(PHOENIX) — Ahead of Arizona’s Aug. 2 primary, Republican voters in the battleground state say they remain torn over former President Donald Trump’s place in the party — as he and his estranged former Vice President Mike Pence support dueling candidates in the GOP governor’s primary.
At a banquet-style event in Peoria on Friday with roughly 350 guests, Pence joined a term-limited Gov. Doug Ducey and GOP secretary of state candidate Beau Lane to support gubernatorial hopeful Karrin Taylor Robson, a wealthy donor and former member of the Arizona Board of Regents widely seen as the establishment candidate.
On the heels of another prime-time Jan. 6 hearing, Pence only mentioned Trump once in his 21-minute speech to tout their accomplishments — careful not to break fully from the former president in public but taking a quick swipe at Trump’s chosen candidate, Kari Lake, saying, “There are those who want to make this election about the past.”
That day, at a rally across the state, Trump and Lake, a former TV journalist-turned-“Ultra MAGA mom,” called President Joe Biden’s victory “illegitimate” and likened the former president to “Superman” before an energized crowd of thousands.
In interviews with ABC News, voters at a Lake town hall on Saturday expressed frustration with Pence for supporting Robson and for fulfilling his constitutional duty to certify the 2020 presidential election.
“To me, it just reiterated my disappointment in Pence,” said LeAnna Perez, a teacher for deaf and hard-of-hearing students from Louisiana who moved to Arizona in February and will be voting in her first election in the state next week. “I’m done with Mike Pence. He’s proving who he truly is.”
A half-dozen Republicans in Arizona told ABC News that while they support Trump’s “America First” policies, they are split on whether he is the right person to deliver them in an already polarized political climate.
“Whoever he is sponsoring is going to have a hard time in the primary and in the general election,” said Anastasia Keller, a lifelong Republican, Arizonan and small business owner who supported Trump in 2020.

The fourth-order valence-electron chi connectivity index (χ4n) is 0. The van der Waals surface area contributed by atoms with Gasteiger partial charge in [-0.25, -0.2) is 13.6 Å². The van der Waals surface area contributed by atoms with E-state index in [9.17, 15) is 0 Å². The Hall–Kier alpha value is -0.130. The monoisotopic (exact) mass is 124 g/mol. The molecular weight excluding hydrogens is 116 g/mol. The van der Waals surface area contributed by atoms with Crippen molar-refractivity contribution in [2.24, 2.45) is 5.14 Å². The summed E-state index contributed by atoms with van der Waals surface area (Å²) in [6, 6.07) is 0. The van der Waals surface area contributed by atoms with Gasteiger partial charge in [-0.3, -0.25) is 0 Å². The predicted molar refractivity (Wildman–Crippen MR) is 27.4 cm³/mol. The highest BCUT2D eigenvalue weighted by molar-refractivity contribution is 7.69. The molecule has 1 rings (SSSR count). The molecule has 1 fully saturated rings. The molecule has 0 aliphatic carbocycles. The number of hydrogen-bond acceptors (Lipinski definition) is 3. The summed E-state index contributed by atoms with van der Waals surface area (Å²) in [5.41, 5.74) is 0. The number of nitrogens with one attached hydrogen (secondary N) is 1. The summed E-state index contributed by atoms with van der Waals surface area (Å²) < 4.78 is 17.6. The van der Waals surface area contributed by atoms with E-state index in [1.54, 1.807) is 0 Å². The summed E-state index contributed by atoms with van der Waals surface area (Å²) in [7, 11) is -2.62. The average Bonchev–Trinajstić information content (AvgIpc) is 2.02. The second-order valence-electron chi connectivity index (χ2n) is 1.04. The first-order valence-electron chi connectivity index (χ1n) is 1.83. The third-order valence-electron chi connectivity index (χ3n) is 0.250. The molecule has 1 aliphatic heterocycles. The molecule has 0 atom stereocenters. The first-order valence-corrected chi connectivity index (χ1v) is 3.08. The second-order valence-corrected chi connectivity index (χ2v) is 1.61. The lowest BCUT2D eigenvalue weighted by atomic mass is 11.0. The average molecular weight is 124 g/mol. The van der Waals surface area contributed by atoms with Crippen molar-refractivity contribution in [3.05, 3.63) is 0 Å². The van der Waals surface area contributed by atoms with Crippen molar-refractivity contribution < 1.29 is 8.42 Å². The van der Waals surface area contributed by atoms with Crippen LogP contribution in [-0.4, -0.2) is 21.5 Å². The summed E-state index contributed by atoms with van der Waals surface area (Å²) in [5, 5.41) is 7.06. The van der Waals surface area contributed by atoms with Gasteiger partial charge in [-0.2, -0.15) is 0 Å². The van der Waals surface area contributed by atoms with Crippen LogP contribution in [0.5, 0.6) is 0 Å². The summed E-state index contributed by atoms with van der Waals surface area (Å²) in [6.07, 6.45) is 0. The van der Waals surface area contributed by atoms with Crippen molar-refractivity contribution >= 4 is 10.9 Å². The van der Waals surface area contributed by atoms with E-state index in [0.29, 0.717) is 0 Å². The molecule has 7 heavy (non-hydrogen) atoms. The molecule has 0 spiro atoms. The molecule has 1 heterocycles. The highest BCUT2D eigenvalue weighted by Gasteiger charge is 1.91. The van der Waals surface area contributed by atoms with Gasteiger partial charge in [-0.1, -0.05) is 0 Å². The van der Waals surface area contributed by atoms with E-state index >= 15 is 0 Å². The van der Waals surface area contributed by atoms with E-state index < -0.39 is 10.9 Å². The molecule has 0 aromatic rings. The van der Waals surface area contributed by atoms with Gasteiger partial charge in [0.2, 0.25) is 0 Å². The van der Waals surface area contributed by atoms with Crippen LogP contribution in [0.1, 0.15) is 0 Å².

Keller added that she had relatives break off from him: “They really liked Trump and what he stood for, some of the things that he accomplished, but the mean tweets and the overall attitude — I just don’t think that he can bring the country together.”
Pence, formerly Trump’s loyal No. 2, has become one of the most prominent GOP politicians with a contrasting style — endorsing a range of local candidates even against the Trump-endorsed picks, as he did when he stumped for Georgia Gov. Brian Kemp over primary challenger David Perdue.
Lake is the odds-on favorite for the gubernatorial nod, but Robson has seen a surge in polling in recent weeks with former Arizona Rep. Matt Salmon dropping out of the race to back her and blast Lake. But Lake would face an uphill battle in the general election in a state that has shifted blue, with the likely Democratic nominee, Secretary of State Katie Hobbs, singling out Lake over Robson in most of her attack ads.
John Mendibles, the executive director of Arizona’s League of Veterans who is supporting Robson, told ABC News that Republicans “want level heads. We don’t want no more craziness.”
“We’ve got enough of that. That’s behind us,” Mendibles said, holding a Robson sign for the camera. “This is 2022; 2024 is coming.”
One outside strategist in the Arizona governor’s race argued that Trump’s brand in the state was tarnished given Democrats’ victories in the state in 2018 and 2020.
“Kari Lake embodies the Trump experience. … She has taken the Trump playbook and [tried] to replicate what Trump did nationally in Arizona,” said GOP strategist and lifelong Arizonan Barrett Marson. “But Trump lost in 2020 in Arizona.”
According to a recent New York Times/Siena College poll, nearly half (49%) of Republicans said they wanted Trump to seek a second term. But the other half of those surveyed told the Times that they wanted someone else to get the Republican nomination in 2024 and 16% of GOP voters said they would never vote for Trump.
Voters at Lake’s event over the weekend said they would back Trump in 2024 — but also praised Florida Gov. Ron DeSantis, who is at 25% among GOP primary voters, according to the Times poll.
Jason J. Baker, who works for DoorDash and a Christian film company, said Trump has his vote “unless there’s a candidate that just blows him away.”
“It would be kind of close for me, because I’m a huge supporter of Gov. DeSantis, and if [South Dakota] Gov. Kristi Noem was to ever run, she’d pretty much have my vote from the announcement,” Sanchez said.
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